Break the Ache with Sedation Dentistry in Philadelphia

Philadelphia, Pennsylvania is known for its varied cuisine. It doesn’t stop at Philly cheesesteaks, as other quintessential American fare such as hoagies and soft pretzels trace their origins to this city. While there’s nothing wrong with indulging in these delectable foods, it has to be supplemented with daily brushing and flossing to prevent tooth decay.

Aside from observing basic dental hygiene, everyone should visit their dentist at least once every six months. Qualified dentists can assess the overall condition of their patients’ teeth, use specialized equipment to remove plaque and tartar, and conduct procedures to resolve oral complications. Fortunately for patients who fear dental procedures due to the pain, sedation dentistry in Philadelphia can relieve much of the discomfort and pain associated with complex dental treatments.

To allay the fears of those suffering from dental phobia, dentists have used a wide variety of sedatives. These include nitrous oxide (laughing gas), oral sedatives (such as triazolam and diazepam), and IV sedation. Laughing gas and oral sedatives can relieve pain and reduce consciousness during dental treatments, while IV sedation (also known as sleep dentistry) is administered to patients to induce a state of deep relaxation.

A sedation dentist in Philadelphia-such as Thomas DeFinnis, DMD-will use state-of-the-art equipment and procedures to resolve any dental complications, while ensuring that patients stay relaxed and pain-free. Nitrous oxide (N2O) is a colorless, odorless gas that patients can safely inhale. For safe use in a dental setting, N2O needs to be combined with at least 30 percent oxygen (hence the term N2O-O2), though a more common combination is 70 percent oxygen and 30 percent nitrous oxide.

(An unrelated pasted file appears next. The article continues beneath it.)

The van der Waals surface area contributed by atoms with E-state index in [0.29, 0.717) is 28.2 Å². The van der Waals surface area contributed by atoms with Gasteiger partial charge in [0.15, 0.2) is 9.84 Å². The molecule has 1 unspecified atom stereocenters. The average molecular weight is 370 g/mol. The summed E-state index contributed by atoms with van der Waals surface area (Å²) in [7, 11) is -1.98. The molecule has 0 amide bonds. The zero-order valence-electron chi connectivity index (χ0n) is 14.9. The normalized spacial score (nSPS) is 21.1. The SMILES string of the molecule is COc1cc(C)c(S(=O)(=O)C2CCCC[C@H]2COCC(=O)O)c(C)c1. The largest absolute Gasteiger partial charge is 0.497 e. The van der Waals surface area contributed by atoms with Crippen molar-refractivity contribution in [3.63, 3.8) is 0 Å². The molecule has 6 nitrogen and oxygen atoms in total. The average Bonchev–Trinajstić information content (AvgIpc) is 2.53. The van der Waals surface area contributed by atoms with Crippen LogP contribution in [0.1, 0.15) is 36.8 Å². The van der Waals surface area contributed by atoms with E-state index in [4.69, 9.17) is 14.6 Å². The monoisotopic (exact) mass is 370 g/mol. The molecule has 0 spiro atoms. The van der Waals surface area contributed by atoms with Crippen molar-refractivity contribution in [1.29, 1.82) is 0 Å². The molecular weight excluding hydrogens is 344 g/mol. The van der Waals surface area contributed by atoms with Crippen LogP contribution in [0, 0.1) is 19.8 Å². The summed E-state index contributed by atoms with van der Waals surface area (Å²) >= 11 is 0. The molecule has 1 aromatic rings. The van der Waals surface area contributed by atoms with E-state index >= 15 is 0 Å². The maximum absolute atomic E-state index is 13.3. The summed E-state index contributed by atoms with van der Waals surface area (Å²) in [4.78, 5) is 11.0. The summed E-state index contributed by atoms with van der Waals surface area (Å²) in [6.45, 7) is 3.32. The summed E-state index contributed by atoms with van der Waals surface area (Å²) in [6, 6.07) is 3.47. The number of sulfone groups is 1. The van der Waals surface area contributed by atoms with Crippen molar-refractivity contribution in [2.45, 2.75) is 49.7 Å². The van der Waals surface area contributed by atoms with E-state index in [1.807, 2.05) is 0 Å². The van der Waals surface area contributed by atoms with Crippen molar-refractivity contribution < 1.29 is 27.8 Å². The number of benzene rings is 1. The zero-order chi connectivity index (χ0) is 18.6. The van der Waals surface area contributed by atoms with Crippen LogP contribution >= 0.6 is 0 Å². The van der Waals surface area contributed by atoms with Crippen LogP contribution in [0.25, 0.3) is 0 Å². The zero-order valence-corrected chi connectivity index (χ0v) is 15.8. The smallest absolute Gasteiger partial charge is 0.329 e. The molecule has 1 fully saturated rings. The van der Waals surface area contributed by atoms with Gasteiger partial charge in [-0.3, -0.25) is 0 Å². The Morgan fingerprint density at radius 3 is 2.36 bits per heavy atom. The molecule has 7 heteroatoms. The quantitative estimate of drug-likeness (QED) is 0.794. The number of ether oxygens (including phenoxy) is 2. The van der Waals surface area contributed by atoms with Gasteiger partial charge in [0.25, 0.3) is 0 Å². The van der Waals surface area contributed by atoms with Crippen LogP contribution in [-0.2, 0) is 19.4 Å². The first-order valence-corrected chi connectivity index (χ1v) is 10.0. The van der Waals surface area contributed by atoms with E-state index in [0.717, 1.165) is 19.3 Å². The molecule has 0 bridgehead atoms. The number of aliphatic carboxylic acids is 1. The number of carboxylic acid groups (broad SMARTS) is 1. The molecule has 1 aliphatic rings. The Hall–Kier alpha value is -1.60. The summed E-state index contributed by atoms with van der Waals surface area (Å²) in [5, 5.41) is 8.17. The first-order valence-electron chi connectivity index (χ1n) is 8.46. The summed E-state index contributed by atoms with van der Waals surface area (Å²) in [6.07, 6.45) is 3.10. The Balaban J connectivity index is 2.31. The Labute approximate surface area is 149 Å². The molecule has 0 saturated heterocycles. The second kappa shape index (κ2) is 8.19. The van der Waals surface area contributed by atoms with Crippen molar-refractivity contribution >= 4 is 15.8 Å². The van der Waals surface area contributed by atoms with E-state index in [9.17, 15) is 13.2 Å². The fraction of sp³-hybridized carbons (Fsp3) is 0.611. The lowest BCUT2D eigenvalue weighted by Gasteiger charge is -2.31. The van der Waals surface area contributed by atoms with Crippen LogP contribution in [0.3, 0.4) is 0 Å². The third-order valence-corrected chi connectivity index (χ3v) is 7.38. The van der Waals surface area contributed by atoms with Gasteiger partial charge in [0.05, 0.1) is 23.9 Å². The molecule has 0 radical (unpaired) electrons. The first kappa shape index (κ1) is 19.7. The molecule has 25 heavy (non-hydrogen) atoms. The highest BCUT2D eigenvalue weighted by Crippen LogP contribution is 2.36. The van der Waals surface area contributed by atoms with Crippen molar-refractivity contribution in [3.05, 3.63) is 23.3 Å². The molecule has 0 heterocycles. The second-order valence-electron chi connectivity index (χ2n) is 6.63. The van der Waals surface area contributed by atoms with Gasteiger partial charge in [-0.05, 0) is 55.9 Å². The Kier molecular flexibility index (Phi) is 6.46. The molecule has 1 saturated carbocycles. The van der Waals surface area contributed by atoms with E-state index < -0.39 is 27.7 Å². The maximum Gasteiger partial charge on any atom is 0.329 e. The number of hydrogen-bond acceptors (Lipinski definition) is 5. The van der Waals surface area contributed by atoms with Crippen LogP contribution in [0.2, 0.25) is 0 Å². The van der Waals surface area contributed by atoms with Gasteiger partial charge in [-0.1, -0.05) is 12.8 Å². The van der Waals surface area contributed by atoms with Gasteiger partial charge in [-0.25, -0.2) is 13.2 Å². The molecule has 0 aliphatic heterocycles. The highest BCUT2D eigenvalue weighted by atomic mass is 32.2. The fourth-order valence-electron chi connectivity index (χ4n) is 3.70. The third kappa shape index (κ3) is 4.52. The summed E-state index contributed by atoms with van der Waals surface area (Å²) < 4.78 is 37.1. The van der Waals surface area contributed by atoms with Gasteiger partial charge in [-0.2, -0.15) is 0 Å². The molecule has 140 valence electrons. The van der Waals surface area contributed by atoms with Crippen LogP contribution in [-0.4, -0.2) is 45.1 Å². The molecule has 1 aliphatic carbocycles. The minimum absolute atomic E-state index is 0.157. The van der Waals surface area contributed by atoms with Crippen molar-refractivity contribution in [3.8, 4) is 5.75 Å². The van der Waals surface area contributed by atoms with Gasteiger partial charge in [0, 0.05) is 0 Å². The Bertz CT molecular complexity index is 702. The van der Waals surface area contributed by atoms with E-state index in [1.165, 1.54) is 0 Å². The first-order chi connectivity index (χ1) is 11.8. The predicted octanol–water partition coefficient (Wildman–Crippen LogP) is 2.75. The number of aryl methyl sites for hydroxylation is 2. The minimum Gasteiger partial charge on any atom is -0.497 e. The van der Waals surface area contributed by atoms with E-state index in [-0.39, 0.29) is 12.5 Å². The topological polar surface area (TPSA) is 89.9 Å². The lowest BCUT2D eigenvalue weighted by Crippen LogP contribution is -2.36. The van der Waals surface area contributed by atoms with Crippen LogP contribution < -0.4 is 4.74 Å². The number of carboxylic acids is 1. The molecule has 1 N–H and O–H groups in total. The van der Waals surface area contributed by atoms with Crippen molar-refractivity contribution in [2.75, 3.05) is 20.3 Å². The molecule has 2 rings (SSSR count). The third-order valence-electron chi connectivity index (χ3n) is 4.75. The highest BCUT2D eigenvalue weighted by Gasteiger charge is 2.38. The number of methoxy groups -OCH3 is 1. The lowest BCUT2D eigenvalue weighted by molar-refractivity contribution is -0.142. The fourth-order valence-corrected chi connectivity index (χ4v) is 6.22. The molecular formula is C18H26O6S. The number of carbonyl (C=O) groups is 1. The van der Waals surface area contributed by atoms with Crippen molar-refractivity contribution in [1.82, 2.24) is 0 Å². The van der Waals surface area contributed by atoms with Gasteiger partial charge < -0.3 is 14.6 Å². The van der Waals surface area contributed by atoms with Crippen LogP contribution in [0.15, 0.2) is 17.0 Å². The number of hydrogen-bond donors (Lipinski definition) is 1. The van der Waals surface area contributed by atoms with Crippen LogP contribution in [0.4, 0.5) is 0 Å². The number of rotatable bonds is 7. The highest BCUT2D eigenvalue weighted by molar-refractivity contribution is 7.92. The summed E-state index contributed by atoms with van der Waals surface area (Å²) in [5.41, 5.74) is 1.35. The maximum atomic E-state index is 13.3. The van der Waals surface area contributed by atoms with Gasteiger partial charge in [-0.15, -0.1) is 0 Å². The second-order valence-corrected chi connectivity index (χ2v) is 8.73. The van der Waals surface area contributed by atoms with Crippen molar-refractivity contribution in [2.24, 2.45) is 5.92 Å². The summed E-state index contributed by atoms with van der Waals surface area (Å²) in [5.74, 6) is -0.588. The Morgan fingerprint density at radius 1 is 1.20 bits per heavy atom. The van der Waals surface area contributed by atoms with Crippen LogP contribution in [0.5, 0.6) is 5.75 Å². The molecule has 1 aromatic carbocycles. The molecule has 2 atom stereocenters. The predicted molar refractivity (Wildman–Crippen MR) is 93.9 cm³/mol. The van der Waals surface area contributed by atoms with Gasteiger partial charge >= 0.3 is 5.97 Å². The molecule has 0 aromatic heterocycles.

Oral sedatives, on the other hand, produce varied effects, depending on the specific drug. Triazolam is used as an alternative to IV sedation, and can induce anterograde amnesia, or the inability to remember events while under the influence of the drug. Diazepam produces mild levels of amnesia and drowsiness, and will take effect about an hour after it is ingested. The average dose of valium for an adult patient is 5 to 10 mg.

IV (intravenous) sedation, while commonly marketed as ‘sleep dentistry’, can be more accurately described as deep sedation, as patients are induced into a state of deep relaxation without really falling asleep. With so many different options, patients are sure to receive the dental treatments they need without suffering acute pain throughout the procedure.

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